This past week in West Tisbury has been marked with much sadness — with events that have marred town tranquility. But spring has arrived, of course, and, brought its beauty and solace with it.

If one sits on the Allen M. Look memorial bench by the Mill Pond, the mallards will quack and the male swan spread his wings and show off elegantly. On weekends and after school, young trout fishermen are out casting their rods into this West Tisbury centerpiece. But even more tranquility is to be found on Tisbury Great Pond.

I took the dirt road beside Up-Island Automotive to get to the pond early the other morning. I like walking dirt roads because they meander the way I do. They rarely seem to go in a straight line—perhaps because, when they were dug, there were rocks or trees in the way of their route, and their builders simply skirted them rather than removing them. That dirt road is one of those. It passes houses, but most are set well back on dirt roads of their own. Some have gardens just beginning to bloom. The first yellow is showing on their forsythia bushes.

With Easter only a little more than a week away, the rabbits are bounding about, of course, and one froze in the grass as I passed by. It assumed, I suppose, that I would not notice its presence if it sat very still. I was reminded, watching it, of the rabbit that Charlotte Hall saw in her Edgartown garden last spring. It was washing its face in the dew on one of the flowers. Then, clean and refreshed, it hopped cheerily off. Gardener though she is, Charlotte could not help but enjoy that Beatrix Potter-like happening in one of her flowerbeds. But, back to me on my dirt road walk.

I largely stayed in the soft sand tracks rather than walking in the grass and stubble on the road’s crown. Crown-walking is for rainy days when the ruts tend to have water in them. In the fall, I take this road to see the cattails, and to try to pick one for a dried flower bouquet that will hold me till winter is over, especially if I gather red and gold bittersweet to go with it. Now, I would like to do some spring flower-gathering, of course, but it is too soon unless I steal a forsythia branch from a summer house whose occupants will be arriving too late to enjoy the forsythia’s beauty.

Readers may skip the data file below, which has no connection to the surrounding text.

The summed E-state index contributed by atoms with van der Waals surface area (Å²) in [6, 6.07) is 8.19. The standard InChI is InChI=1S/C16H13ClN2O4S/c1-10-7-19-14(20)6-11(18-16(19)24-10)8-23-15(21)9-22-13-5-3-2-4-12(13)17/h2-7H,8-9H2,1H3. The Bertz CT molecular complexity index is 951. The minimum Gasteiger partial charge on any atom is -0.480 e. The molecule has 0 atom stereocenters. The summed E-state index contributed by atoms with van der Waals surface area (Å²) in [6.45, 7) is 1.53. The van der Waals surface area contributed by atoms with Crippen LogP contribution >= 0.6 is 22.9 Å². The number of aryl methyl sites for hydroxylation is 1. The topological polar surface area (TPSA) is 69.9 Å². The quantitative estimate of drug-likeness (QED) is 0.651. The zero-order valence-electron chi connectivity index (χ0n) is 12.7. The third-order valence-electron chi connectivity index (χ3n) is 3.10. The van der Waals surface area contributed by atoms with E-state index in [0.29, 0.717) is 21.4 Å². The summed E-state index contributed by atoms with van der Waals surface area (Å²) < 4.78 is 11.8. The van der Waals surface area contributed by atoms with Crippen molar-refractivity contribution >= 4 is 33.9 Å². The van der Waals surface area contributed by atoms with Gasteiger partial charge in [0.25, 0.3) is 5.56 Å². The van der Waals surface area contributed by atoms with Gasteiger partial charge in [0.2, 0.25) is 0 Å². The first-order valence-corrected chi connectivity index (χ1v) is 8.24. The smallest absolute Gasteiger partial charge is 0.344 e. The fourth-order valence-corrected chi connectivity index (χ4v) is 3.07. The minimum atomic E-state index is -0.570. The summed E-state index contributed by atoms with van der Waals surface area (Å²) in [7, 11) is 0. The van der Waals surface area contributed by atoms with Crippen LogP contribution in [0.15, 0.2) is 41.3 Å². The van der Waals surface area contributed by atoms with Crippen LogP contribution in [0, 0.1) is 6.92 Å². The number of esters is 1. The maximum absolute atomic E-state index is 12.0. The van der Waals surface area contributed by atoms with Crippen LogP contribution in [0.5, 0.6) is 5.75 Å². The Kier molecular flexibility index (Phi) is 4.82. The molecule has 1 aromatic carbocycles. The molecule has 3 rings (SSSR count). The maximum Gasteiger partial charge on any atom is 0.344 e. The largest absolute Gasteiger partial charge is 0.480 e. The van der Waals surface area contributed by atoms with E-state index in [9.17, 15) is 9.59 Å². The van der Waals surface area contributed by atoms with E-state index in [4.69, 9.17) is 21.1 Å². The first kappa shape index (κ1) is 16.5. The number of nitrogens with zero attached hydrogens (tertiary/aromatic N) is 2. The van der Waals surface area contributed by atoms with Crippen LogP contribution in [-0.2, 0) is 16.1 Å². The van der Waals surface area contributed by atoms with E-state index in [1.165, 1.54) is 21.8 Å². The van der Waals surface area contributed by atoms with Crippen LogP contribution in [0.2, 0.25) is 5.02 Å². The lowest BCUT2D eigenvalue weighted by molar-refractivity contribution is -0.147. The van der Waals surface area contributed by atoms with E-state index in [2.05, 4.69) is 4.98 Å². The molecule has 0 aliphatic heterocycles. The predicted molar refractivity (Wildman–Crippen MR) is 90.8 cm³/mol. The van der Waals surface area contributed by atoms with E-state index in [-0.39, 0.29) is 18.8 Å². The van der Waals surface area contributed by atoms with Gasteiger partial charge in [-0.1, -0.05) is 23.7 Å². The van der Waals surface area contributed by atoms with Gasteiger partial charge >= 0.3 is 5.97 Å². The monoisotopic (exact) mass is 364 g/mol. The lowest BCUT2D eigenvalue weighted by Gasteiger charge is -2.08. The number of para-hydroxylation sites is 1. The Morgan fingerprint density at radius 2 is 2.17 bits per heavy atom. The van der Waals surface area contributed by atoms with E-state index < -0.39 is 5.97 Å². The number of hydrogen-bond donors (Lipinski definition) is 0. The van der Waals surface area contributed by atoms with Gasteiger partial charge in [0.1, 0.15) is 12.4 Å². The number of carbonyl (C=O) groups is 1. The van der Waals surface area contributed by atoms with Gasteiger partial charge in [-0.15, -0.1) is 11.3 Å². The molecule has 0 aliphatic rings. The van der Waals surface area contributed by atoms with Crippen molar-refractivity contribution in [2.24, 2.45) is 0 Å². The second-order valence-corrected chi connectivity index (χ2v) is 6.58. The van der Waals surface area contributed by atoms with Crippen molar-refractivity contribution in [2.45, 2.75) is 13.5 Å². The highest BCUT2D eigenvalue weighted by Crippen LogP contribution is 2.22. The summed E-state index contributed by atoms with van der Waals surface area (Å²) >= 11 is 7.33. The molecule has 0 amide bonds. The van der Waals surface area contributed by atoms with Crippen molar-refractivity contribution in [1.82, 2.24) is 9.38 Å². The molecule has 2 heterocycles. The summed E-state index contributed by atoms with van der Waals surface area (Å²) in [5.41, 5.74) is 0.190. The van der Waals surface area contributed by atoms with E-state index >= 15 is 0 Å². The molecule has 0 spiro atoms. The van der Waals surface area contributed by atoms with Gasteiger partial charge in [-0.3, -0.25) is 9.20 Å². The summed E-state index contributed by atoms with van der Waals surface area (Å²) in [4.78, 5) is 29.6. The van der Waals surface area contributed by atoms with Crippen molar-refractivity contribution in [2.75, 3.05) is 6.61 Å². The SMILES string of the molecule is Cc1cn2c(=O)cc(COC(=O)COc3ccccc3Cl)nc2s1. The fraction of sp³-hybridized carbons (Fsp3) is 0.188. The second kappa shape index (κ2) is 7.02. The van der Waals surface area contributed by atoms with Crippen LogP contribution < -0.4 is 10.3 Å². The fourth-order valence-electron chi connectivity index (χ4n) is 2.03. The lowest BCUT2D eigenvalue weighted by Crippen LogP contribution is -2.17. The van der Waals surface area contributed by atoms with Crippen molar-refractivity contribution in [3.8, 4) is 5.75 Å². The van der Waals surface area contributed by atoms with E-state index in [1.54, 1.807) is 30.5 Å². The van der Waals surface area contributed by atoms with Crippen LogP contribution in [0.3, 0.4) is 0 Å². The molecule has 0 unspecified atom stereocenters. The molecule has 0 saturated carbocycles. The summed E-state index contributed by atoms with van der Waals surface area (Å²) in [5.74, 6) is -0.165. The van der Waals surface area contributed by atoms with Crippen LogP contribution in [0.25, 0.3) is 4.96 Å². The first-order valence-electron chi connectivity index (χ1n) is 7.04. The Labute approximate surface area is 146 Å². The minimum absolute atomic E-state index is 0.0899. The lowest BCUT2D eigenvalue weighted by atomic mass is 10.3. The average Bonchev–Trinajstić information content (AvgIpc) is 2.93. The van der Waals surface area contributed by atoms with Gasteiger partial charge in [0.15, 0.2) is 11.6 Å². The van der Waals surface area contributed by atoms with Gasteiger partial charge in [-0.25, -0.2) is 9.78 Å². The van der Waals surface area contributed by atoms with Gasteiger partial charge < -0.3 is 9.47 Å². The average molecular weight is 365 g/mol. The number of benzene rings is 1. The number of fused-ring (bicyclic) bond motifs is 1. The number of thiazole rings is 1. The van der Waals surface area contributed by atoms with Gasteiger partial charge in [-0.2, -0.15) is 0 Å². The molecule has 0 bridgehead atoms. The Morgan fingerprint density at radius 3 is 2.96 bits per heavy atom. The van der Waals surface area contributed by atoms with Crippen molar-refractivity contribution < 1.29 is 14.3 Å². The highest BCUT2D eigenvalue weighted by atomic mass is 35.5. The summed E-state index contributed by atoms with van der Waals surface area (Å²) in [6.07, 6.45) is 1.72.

At the pond itself, I went down to the dock that Hasty Runner and her neighbors put into the water in summer. Both it and the rowboats and canoes that go in with it are all still hauled up on the shore.

A few weeks ago when I was at the pond, the water was high. Last week, though, Kent Healy—one of the Great Pond stewards charged with managing the pond’s draining—opened it to the ocean. Because of that, its waters are low now—admittedly less inviting than when they were high, but there were still ducks happily diving in the distance. Canada geese flew by overhead and a mourning dove cooed in the distance.

On my last visit, I had startled a muskrat sitting by the pond’s edge, but this time I had to be satisfied with the rabbit I had surprised. At this time of year, I see few strollers, though occasionally Ben and Paddy Moore are out walking with their gray cat.

On my way home, as I walked down Music street, I stopped to admire the blue scilla at the Paul Cook house. It looks, my neighbor Ann Burt says, as if bits of blue sky have tumbled down onto it. The tossing daffodils surrounding Tom Maley’s statue at Tim and Eileen Maley’s, seemed to be dancing a welcome-to-spring gavotte. A tree stump at the head of Tiasquam road was bright with purple and white pansies that Ann Burt has planted.

This week’s tragedies notwithstanding, peace and beauty are still to be found in presummer West Tisbury.